Many of them had "stashes" of stockpiled goods. I do believe that stockpiling is a good thing, but the degree to which they did this was appalling. Many of them had stockpiles so large that rooms of their houses were unusable and one little girl even had her bedroom holding a collection of salad dressing. One family's stockpile was insured for thousands of dollars, (which to me defeats the purpose of getting the items on sale.)

Many of them bought things that they did not need because they were "free." One lady bought a bunch of large bags of cat food and another a large collection of diapers. The first lady did not have a cat and the second said that she might have a baby someday. Almost all of the people on the show mentioned that they donate some of the stuff to charities. I believe everyone should donate to charities, but I do not believe in ripping off someone in order to donate something to someone else.  One woman is under investigation for coupon fraud.

One lady said that she started couponing because she couldn't feed her children. That struck me as mismanagement as they lived in a rather expensive house. I believe whole-heartily in living within your means. Some of these people spent upwards of 30 hours a week on clipping coupons and pay lots of money for coupon services. The husband and children of one wife on the show admitted that she didn't spend much time with them as she was always couponing. If these items were really invaluable to these families, they should be willing to pay a price for them. It's very nice to get things that you want or need inexpensively but what of the things that they don't want or need? It was nice to get my Kindle free as a birthday present, but if it broke, I would be willing to pay $500 for a new one if I had to: it is that valuable to me. I think their joy comes from "beating the system" and not from their ability to care for their families which is unfortunate.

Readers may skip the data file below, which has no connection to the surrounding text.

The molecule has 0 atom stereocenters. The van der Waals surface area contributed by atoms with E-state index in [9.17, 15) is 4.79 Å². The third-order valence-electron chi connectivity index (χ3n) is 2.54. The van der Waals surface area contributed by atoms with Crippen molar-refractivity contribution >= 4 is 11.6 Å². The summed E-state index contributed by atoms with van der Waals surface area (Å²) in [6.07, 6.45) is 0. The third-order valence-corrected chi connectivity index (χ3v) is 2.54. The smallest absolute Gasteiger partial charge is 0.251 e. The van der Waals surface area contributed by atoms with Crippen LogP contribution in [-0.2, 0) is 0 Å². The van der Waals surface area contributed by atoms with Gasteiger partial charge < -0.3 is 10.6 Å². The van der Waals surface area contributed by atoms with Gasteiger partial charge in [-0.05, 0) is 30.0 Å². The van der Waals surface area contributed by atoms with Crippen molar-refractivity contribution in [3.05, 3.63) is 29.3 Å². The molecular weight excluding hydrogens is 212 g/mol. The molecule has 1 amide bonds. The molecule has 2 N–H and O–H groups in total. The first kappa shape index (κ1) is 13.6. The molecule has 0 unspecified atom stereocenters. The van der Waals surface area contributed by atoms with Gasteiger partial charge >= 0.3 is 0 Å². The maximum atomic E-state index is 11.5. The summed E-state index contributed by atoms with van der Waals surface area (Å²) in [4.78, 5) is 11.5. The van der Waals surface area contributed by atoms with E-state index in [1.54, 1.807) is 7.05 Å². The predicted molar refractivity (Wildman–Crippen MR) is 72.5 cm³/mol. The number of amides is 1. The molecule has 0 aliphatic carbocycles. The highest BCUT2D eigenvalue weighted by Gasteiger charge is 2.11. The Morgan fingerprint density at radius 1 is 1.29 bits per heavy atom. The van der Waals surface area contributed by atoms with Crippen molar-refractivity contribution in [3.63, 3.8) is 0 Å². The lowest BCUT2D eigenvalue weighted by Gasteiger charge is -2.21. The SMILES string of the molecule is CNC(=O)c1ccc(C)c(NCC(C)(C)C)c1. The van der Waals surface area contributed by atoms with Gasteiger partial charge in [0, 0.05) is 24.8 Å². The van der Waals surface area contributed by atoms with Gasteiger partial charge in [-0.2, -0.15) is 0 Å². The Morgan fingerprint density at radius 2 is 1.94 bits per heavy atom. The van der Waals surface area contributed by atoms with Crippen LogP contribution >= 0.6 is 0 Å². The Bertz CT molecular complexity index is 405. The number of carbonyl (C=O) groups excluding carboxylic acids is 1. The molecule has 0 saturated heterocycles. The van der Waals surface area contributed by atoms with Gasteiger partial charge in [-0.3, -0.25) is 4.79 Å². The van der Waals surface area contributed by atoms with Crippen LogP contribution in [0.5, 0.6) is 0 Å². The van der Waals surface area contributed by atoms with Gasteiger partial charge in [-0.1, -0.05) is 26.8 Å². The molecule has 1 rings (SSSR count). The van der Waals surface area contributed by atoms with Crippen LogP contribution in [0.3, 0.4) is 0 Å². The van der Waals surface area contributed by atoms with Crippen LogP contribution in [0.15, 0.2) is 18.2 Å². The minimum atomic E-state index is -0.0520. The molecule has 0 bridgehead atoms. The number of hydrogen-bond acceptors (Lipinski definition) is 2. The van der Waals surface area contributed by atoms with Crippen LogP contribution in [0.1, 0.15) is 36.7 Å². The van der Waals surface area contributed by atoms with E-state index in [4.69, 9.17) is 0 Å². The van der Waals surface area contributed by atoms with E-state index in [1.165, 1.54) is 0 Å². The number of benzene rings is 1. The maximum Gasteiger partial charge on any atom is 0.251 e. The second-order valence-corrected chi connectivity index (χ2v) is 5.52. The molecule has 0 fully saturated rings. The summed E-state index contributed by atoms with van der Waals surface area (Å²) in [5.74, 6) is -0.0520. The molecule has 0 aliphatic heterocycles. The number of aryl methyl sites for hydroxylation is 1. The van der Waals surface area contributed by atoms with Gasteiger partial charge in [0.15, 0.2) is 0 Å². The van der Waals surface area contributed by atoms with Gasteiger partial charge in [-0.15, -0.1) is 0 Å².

I believe the people on this show put an unhealthy focus on something that is not important and ignore things that are important. Every person has a different level of comfort of what "enough" is. To me enough is comfortable plus a little. I try to keep moderation in mind. There are a lot of people who work constantly and live beyond their means. I am not one of those people who work a lot now in order to ensure happiness in the future. Happiness is not a destination.    

May 17, 2011

New Market Battle Reenactment 2011

Some Lovely Ladies
New Market has a reputation of being a wet event--so much so that it is generally referred to as "Mud Market." With a forecast of  thunderstorms all weekend we suffered the five hour trek with the intention of trying to have as much fun as possible.

The first night we encountered only drizzles and the morning was lovely. In the middle of the day, the men said their last goodbyes and tramped off into the distance. With clouds overhead, the entire area seemed to start baking. Steam rolled off the  grass and we were left with humidity so high that it felt degrees hotter than in really was. I went on an expedition to find some ice. None could be found, which left me stumbling back to my tent, where I took a nap until after the battle to escape the high heat of midday.Many times it is to hot to want to cook or to even think about food.

The battle of New Market is most well known for the VMI cadets that fought along with the Confederate Army. This reenactment is on the original battlefield and the modern VMI cadets play a big part in hosting the event. After the actual battle, the field was dubbed the "Field of Lost Shoes," due to the large percentage of men who lost their shoes in the mud there while fighting. We escaped this muddy existence that is characteristic of New Market until we were packing up to leave and the rain fell in buckets.

It really is a fun event and its beautiful scenery gets overshadowed by the messy mud that the reenactment is known for. There is a house on the property that was used at the time for a hospital. There is also a blacksmith shop with a working blacksmith and other interesting buildings. The field also is host to a museum which displays weapons, uniforms and dioramas depicting the battle. It is nice getting a chance to see period uniforms up close.

Pictures from the Event:

Note*- I wish I could identify these ladies in the photo at the top. I don't like posting close-up photos of people without their permission. In the reenacting community it is normal for us to end up on the internet and in publications from spectators and other reenactors. The photo on the top was just too picturesque not to use.

May 10, 2011

Mother's Day Hike with my Mum